Humour is the yeast of life and the best medicine. It is possible to live without humour, but what a terribly dreary life that could be! Everybody is born with a sense of humour. Even people who boldly claim that they have an excellent sense of humour. In fact, we would sooner confess to murder than to a lack of humour. Why is it then that coursebooks authors pull such a serious face? Is it possible that they are intimidated by concerns such as marketing policies and political correctness? Do you know that there was a time when humour reigned supreme? How can humour be sneaked back into the teaching materials? And what about the ELT classroom? Do we have enough laughter? How do we react to our students’ asides? Or do we even encourage them to crack jokes? Do we attempt to weave humour into the fabric of our classes or just regard it as a welcome break after the serious stuff has been covered? (I’m biased FOR humour of [almost] any kind. Beware!)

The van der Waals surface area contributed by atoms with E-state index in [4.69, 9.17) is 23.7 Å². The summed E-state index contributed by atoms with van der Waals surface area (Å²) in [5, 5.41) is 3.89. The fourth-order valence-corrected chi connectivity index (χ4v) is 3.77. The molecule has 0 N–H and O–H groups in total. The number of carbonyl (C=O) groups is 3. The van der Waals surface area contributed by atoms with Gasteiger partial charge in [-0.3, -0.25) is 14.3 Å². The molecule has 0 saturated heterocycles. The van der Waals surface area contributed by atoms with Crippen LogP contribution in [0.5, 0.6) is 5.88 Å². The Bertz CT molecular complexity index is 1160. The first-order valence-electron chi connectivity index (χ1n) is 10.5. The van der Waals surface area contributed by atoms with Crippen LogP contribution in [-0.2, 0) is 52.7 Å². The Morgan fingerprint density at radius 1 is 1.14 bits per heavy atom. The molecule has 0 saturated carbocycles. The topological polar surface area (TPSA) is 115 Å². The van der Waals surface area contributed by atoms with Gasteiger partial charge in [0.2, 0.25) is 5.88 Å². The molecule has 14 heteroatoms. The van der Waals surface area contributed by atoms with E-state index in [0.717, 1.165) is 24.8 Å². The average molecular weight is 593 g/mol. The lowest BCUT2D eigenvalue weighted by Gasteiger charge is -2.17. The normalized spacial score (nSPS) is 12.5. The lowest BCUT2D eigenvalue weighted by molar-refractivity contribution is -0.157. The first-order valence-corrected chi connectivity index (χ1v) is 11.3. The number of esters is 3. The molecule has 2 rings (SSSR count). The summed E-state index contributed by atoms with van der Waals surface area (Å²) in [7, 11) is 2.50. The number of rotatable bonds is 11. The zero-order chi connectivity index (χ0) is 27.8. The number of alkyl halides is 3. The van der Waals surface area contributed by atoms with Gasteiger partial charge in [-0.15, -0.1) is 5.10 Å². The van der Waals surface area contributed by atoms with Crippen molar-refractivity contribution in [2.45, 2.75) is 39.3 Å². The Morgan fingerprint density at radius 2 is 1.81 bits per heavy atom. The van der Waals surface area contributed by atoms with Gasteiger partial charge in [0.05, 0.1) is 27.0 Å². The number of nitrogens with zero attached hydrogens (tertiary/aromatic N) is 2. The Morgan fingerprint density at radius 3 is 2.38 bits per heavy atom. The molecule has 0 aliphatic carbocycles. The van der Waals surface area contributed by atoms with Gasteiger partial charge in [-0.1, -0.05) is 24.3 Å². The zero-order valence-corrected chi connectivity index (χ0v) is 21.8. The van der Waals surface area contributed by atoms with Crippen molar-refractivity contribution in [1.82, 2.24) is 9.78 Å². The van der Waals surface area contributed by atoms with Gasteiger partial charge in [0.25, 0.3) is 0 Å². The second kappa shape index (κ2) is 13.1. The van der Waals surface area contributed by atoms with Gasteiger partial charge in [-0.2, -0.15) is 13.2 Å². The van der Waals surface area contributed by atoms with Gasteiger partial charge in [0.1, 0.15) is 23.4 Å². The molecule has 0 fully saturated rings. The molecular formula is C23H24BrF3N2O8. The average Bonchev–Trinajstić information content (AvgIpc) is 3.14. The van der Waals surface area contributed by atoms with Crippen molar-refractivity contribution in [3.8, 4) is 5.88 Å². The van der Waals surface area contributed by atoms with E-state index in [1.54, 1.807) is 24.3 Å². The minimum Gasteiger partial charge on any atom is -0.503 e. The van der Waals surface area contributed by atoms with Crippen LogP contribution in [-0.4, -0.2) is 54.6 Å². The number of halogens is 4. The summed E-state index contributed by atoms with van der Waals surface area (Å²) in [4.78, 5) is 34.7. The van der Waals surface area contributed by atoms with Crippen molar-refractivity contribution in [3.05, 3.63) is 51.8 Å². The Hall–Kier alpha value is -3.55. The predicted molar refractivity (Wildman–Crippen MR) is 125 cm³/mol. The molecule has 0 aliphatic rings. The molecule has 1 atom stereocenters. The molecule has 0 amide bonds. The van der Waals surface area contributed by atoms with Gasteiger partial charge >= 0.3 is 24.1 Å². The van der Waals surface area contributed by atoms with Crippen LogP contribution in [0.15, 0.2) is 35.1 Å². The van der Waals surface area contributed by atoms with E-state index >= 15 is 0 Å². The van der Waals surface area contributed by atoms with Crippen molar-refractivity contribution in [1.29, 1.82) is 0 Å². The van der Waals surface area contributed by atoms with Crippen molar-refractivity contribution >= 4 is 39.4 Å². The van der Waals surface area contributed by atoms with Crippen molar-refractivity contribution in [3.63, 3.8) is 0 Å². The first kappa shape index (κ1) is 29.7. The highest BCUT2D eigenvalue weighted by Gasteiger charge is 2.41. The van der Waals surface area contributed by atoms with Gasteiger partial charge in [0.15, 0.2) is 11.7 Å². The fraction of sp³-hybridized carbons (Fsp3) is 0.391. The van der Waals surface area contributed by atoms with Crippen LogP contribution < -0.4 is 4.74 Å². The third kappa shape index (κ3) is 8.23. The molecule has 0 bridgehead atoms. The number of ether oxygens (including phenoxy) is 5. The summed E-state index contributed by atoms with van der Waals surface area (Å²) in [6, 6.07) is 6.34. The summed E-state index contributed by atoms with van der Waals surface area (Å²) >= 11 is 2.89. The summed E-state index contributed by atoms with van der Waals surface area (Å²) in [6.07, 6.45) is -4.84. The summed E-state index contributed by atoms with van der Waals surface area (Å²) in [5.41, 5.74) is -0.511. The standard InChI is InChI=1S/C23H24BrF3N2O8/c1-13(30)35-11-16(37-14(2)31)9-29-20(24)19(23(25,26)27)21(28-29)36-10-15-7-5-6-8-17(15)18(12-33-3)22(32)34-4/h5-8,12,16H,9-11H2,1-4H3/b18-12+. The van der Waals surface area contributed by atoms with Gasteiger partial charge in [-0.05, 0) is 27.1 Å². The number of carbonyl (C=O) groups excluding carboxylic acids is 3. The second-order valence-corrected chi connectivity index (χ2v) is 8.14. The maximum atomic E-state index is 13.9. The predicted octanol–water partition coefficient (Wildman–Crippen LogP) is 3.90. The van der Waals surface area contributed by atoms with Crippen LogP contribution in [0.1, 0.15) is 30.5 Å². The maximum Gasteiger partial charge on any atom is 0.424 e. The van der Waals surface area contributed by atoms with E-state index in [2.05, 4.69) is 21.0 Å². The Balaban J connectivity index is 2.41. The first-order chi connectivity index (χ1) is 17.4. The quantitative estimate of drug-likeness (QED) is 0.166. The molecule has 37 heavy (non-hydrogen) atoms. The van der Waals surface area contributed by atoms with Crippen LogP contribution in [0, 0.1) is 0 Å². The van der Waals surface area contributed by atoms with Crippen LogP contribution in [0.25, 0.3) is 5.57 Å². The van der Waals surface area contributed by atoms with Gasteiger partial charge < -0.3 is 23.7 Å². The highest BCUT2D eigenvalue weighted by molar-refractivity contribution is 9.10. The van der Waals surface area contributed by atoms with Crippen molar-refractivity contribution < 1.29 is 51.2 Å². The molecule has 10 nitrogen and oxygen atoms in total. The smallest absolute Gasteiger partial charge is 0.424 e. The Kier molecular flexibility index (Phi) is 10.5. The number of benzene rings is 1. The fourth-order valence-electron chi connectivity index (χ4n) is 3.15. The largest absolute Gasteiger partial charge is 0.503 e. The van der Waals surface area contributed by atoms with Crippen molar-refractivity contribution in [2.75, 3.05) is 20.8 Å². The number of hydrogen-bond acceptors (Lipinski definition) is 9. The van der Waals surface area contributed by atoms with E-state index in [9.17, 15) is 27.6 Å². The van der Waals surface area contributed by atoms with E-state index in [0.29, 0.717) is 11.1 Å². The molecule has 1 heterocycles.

In our increasingly complex and elusive world, teaching is one of the messiest human endeavours. Teachers are entangled in a web of conflicting expectations and roles, partly externally imposed, partly self-induced. Perceiving their inability to find answers to their professional (and personal) problems, they dread change and suffer from anxiety. The unhappy teacher is an all too common sight these days. It looks as if there is no way out of this impasse. But there is! This plenary concludes by offering a few ideas about how you can regain your self-confidence and be a happy teacher (once again).
“Why won’t the little beasts behave?”
After nearly twenty years of absence, I returned to the classroom to teach a group of 15-year-olds. I held out for two years before the kids had made mincemeat of me. Why was I unable to cope? Are the kids any worse today than their predecessors were? Anyway, what is classroom discipline? How do you judge the “train → disobey → punish → obey” paradigm? If without discipline there is no effective teaching, why do ELT authors still give this problem short shrift? And why don’t teachers discuss it either? By the way, to which category of teacher do you belong: that of the strict and scary, the firm but fun, or the soft and shaky teacher? How does the reflective teacher view classroom discipline and the problems relating to it?